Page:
Black chicken herbal soup. PHOTO: CHINA DAILY  

3. Black chicken herbal soup


1 black chicken

50g huaishan, dried Chinese yam

50g wolfberries

50g American ginseng, sliced

1 piece ginger, bashed


1. Wash the black chicken inside and out. Cut off the tail and trim the fat, especially inside the cavity and around the neck. Drain and keep whole. Stuff the huaishan and wolfberries inside the chicken. Heat up boiling water in a clay pot and add the chicken and ginger.

2. Bring to a boil, then reduce to simmer for an hour. Add the American ginseng slices. Season to taste. Break up the chicken to serve. Garnish with a few dried wolfberries.

The black chicken is actually the silky chicken, a beautiful bird with pure white feathers, red comb and wattle and a bright blue ear patch.

Its skin, and even its bones, are black, a genetic pigmentation. Chinese cooks like using it for soups because it is a lean-muscled bird with little subcutaneous fat.

Chicken will invigorate a body exhausted by heat and humidity. Finally, dried wolfberries can be eaten like raisins. After cooking, they turn mushy, so add a few extra at the end to refresh the taste.

Cantonese people have an encyclopaedic collection of soups. PHOTO: CHINA DAILY

4. Black-eyed peas and catfish soup


100g black-eyed peas, soaked

1 local catfish, gutted and cleaned

50g finely shredded ginger

Small piece rock sugar, about 20g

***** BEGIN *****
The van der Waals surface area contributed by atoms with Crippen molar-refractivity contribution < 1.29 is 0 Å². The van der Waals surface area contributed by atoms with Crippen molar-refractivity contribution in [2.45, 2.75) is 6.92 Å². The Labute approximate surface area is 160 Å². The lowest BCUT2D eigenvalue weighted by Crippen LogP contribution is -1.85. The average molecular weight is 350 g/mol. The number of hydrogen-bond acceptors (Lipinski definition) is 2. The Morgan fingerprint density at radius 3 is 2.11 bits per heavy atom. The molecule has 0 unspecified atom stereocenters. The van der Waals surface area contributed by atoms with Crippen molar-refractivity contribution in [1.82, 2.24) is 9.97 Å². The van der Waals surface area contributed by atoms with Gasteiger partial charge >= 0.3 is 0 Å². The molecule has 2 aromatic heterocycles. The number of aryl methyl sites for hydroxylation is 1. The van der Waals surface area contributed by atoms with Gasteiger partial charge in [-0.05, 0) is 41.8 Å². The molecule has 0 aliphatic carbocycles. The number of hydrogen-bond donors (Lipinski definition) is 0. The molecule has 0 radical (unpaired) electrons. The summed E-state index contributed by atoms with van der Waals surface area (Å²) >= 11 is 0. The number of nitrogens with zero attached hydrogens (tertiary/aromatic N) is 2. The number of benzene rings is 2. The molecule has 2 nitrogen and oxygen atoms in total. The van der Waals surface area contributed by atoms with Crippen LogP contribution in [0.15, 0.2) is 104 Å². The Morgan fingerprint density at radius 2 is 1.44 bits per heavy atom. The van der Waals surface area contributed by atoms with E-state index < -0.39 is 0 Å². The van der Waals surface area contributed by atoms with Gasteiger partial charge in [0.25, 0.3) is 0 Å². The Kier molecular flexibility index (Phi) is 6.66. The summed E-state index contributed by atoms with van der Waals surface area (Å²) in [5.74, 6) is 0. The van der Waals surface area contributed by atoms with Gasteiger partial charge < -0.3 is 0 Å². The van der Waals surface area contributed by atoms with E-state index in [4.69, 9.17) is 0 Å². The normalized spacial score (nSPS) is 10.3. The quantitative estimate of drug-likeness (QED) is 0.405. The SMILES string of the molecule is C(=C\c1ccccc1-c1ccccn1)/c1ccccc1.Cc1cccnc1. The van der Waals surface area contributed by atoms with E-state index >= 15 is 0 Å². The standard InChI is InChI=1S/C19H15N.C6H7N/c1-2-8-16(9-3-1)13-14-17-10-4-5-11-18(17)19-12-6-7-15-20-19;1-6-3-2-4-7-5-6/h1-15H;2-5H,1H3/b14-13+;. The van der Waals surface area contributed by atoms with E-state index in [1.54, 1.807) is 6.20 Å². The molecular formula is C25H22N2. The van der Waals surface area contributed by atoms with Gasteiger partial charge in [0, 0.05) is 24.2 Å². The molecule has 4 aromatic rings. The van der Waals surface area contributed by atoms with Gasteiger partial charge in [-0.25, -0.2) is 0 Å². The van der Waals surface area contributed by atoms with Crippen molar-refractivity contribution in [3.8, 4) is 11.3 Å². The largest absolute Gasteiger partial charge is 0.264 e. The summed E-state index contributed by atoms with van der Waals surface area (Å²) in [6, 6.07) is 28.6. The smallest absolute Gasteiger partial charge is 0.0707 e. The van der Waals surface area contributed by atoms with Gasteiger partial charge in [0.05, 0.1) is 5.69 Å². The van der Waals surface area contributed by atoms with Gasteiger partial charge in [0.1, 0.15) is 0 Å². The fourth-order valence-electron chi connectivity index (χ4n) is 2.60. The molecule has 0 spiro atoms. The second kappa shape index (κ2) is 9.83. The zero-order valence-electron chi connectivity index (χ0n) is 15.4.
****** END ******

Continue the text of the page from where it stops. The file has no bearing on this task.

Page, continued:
Salt and pepper


1. Soak the black-eyed peas overnight so they cook more easily. Heat up a generous amount of oil in a frying pan and gently saute shredded ginger until golden. Remove the ginger crisps and set aside. Pour off some oil and then sear the cleaned, gutted catfish, browning the skin.

2. Pour boiling water into the pan and keep at a rapid boil until the fish stock turns milky. Pour the stock and fish into a clay pot and top up with more water if necessary. Add the black-eyed peas. Bring to boil and then turn down to a simmer for an hour. Season to taste, adding the rock sugar. Ladle the soup through a sieve into a serving bowl. Garnish with the ginger crisps.

This is an extremely nutritious but easily digested soup fed to recuperating patients. It is also a very typically Shunde soup.

Shunde is situated on the Pearl River Delta, and is built on reclaimed wetlands that were turned into a patchwork of fish ponds. Catfish, or tong sut, is a common enough fish but not a cash crop like the carp reared in the ponds. So it was used whole to make soup.

5. Dried cuttlefish and lotus root soup


300g pork soft cartilage or ribs

300g lotus root or one large segment

1 dried cuttlefish

1 large handful raw peanuts, soaked overnight

2-3 Chinese jujubes (dried red dates)

1 small piece ginger

Salt to taste


1. Blanch the pork ribs in boiling water. Peel and clean the lotus root and cut into thick slices. Rinse the cuttlefish and remove the backbone. Break off the tentacles and tear the main piece into two. Rinse the peanuts and red dates, and flatten the ginger with the side of a cleaver.

2. Place a large pot of water to boil, about 3 liters. When it boils, add all the ingredients except the salt. Skim off any foam or scum that rises as the soup comes back to boil, then turn the heat down low to simmer for an hour. When the soup is rich and flavorful, add salt to taste.

3. Take out the lotus roots, soft peanuts and pork ribs and serve them by the side with a soy sauce dip.

This is another Shunde classic that I remember from childhood. It is an incredibly flavorful soup because of the alchemy that happens when cuttlefish meets pork and peanuts. The lotus root simply absorbs all the flavors.

Dried cuttlefish is commonly seen along the southern coastal cities of China. Squid, or cuttlefish, is splayed and dried in the sun, with the heat concentrating all the sweetness as it shrinks and hardens. It actually looks like a miniature kite with its trailing tentacles.

Peanuts, slow cooked, contribute their nutty sweetness to the soup.